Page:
John Colyandro, executive director of the Texas Conservative Coalition, noted that by requiring a screening questionnaire instead of mandating blanket testing of all welfare applicants, “SB-11 attempts to avoid the legal challenges raised in other states.” (Similar laws in Michigan and Florida have been found unconstitutional by federal appellate courts.) “SB-11 seeks to chart a sensible path between mandatory drug testing for all applicants and complete non-enforcement of existing state and federal rules,” Colyandro said.
While everyone can agree that taking cash assistance dollars to buy drugs is unacceptable, it’s not exactly a rampant problem: studies have shown that the rate of drug use for those receiving TANF benefits is “somewhat higher than those in the general population not on assistance, though not greatly so.” (And in February, a three-judge panel for the U.S. Court of Appeals for the 11th Circuit wrote that “[t]he evidence in this record does not suggest that the population of TANF recipients engages in illegal drug use or that they misappropriate government funds for drugs at the expense of their own and their children’s basic subsistence.” Texas Monthly’s Paul Burka declared these bills “a solution in search of a problem” when Gov. Rick Perry threw his support behind the issue in November.
So, if these laws aren’t necessary, are they efficient? According to calculations in the Legislative Budget Board’s fiscal note for SB-11, for every dollar spent on testing, only two would be saved. According to estimates, some 75,000 people would take the screening questionnaire each year and 9,000 would need to be tested for $35 a test, for a total of around $310,000. The projected savings from those blocked from receiving benefits would be $740,000. And Florida’s testing regime, in the four months it was in effect, actually didn’t save the state any money. As the New York Times reported last April, the law “resulted in no direct savings, snared few drug users and had no effect on the number of applications.” Of the 4,086 people who were tested, only 108 failed, and the testing program ended up costing the state $45,780.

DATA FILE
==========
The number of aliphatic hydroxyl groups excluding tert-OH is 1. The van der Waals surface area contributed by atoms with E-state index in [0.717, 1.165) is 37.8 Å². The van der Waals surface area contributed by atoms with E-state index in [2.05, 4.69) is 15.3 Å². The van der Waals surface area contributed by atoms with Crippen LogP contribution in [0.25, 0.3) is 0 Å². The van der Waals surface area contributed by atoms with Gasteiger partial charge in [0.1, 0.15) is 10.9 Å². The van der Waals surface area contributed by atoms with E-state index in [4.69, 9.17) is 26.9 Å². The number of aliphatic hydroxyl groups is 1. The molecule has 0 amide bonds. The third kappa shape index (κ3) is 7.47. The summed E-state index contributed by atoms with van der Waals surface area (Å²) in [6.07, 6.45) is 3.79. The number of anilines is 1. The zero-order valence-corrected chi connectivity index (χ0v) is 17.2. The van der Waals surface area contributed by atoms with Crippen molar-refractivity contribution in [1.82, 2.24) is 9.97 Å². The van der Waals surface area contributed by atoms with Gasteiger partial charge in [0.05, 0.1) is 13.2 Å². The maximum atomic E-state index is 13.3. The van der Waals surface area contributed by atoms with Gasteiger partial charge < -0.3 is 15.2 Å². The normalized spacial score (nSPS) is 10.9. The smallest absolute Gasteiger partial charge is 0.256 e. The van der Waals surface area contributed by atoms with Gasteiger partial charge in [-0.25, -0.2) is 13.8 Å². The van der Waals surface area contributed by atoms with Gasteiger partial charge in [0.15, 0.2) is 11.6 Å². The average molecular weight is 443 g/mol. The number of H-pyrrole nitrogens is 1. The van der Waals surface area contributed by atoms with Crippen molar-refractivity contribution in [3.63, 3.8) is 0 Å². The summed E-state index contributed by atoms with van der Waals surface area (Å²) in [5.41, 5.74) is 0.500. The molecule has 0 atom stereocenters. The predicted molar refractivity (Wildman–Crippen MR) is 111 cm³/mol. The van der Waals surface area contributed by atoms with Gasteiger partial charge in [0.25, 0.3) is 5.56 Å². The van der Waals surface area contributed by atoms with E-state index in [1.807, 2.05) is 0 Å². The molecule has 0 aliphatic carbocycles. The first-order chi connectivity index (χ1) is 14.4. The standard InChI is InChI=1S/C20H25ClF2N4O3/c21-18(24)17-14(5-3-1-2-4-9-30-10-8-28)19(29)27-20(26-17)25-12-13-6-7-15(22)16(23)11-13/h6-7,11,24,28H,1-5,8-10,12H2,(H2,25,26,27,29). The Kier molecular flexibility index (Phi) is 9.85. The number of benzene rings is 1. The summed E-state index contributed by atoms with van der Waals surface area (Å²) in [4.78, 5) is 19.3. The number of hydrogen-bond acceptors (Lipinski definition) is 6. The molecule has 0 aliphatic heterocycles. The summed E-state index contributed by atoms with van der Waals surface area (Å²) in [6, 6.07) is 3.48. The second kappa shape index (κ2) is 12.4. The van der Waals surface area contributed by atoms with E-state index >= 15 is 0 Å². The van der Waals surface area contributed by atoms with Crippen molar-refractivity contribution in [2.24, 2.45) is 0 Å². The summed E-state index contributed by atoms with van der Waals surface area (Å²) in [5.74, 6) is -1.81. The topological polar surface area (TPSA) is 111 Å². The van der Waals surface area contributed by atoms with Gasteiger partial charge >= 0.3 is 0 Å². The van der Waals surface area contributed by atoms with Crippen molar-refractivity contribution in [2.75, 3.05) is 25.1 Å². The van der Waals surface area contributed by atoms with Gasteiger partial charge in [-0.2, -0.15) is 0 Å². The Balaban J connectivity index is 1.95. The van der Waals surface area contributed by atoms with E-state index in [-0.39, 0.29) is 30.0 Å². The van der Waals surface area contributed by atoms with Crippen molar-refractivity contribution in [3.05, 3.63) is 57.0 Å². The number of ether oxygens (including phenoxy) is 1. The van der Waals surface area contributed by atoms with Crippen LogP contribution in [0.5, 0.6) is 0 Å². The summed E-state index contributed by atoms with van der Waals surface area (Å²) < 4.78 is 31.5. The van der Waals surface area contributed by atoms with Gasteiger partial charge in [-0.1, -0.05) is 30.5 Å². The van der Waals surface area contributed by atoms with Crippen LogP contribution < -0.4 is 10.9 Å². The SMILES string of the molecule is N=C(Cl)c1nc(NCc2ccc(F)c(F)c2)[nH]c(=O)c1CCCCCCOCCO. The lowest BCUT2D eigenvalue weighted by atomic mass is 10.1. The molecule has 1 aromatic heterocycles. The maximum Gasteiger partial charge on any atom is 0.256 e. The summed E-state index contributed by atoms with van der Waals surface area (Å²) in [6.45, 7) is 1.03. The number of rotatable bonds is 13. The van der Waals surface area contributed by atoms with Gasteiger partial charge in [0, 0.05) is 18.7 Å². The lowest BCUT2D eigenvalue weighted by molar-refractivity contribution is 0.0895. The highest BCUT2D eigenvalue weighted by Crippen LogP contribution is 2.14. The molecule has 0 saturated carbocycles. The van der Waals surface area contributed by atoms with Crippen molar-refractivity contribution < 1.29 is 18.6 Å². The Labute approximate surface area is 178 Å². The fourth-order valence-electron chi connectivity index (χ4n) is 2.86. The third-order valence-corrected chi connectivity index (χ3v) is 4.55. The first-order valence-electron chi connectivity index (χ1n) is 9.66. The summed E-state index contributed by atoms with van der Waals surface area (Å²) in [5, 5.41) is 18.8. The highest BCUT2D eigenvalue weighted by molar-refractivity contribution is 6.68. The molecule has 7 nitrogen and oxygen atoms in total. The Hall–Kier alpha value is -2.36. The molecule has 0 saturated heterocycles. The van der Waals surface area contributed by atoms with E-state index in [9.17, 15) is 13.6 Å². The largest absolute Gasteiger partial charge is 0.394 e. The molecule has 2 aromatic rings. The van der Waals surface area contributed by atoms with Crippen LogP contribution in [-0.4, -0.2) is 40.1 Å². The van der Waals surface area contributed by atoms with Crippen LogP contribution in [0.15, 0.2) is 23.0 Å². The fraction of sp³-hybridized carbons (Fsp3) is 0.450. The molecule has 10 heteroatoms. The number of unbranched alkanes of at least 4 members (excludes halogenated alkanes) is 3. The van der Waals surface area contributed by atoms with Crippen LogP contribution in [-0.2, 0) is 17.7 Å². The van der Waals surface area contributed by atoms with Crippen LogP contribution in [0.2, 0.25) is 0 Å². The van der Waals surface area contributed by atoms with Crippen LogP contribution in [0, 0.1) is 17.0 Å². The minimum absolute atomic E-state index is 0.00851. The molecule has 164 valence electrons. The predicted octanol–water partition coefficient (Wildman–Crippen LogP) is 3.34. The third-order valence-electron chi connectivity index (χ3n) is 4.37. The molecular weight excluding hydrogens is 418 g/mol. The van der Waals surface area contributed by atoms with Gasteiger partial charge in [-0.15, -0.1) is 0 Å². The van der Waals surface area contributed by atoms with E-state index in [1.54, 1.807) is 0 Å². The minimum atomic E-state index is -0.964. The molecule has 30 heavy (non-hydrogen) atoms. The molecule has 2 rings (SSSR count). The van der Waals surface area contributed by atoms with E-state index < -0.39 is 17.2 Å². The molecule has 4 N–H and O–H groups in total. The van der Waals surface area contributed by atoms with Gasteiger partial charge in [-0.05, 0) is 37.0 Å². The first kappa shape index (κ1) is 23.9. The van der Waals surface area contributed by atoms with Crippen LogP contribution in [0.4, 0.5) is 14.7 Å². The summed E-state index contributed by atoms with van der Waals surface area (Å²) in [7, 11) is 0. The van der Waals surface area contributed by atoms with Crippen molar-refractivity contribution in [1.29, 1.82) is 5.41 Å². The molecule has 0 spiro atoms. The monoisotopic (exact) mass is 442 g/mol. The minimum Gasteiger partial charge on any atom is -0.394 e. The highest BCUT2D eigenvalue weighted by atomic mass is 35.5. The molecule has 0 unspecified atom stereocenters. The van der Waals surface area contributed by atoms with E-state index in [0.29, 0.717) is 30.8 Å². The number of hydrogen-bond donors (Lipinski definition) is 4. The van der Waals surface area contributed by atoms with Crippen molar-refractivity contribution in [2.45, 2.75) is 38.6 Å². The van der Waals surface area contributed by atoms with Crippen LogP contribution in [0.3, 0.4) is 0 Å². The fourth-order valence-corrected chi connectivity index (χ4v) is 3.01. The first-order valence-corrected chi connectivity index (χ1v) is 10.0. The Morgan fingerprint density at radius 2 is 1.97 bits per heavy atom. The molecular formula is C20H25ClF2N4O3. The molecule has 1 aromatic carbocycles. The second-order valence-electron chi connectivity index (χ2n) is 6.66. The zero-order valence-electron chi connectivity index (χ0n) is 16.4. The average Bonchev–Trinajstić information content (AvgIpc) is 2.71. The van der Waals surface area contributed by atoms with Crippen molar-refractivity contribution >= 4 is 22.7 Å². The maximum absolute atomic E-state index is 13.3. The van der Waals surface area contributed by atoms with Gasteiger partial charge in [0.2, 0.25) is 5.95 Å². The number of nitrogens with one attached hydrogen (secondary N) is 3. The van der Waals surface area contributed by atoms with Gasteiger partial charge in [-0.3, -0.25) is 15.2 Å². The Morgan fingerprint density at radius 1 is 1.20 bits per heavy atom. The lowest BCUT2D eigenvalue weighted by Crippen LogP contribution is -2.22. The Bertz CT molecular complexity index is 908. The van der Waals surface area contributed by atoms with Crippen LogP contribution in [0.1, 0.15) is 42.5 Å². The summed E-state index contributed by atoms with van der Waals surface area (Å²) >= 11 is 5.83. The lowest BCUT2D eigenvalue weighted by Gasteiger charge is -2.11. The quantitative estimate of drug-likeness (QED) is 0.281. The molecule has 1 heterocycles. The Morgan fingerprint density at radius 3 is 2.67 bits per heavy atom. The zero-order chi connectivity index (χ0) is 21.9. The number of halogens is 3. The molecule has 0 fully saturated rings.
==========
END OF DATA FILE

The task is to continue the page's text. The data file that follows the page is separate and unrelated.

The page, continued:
But despite all this, enthusiasm for such proposals does not seem to be waning in the pink dome — this session, members have filed at least five other welfare drug testing bills (HB-161, HB-249, HB-1244, HB-1582, and HB-3171) and three bills on testing recipients of unemployment benefits (SB-21, HB-1281, and HB-1583).
The compromises involved in SB-11 suggest that Texas Republicans are, at least, learning from experiences in other states—and taking some input from the other side. There is also a possibility that some of this session’s debates over the safety net will yield interesting experiments. One of McCown’s other suggestions for SB-11, was that people who tested positive for drugs would retain their benefits if they enrolled in a substance abuse treatment. Tommy Williams, a Republican senator from The Woodlands, has a similar provision in his SB-21, which would introduce drug testing for some people seeking unemployment benefits—a measure that might sound punitive, but might yield treatment for people who would otherwise struggle to access it. But, on that note, McCown also added a word of caution: “We have to be realistic that we have an extreme shortage of treatment beds in Texas … if we don’t make treatment available then the hopes of [SB-11] are going to difficult to obtain,” he said.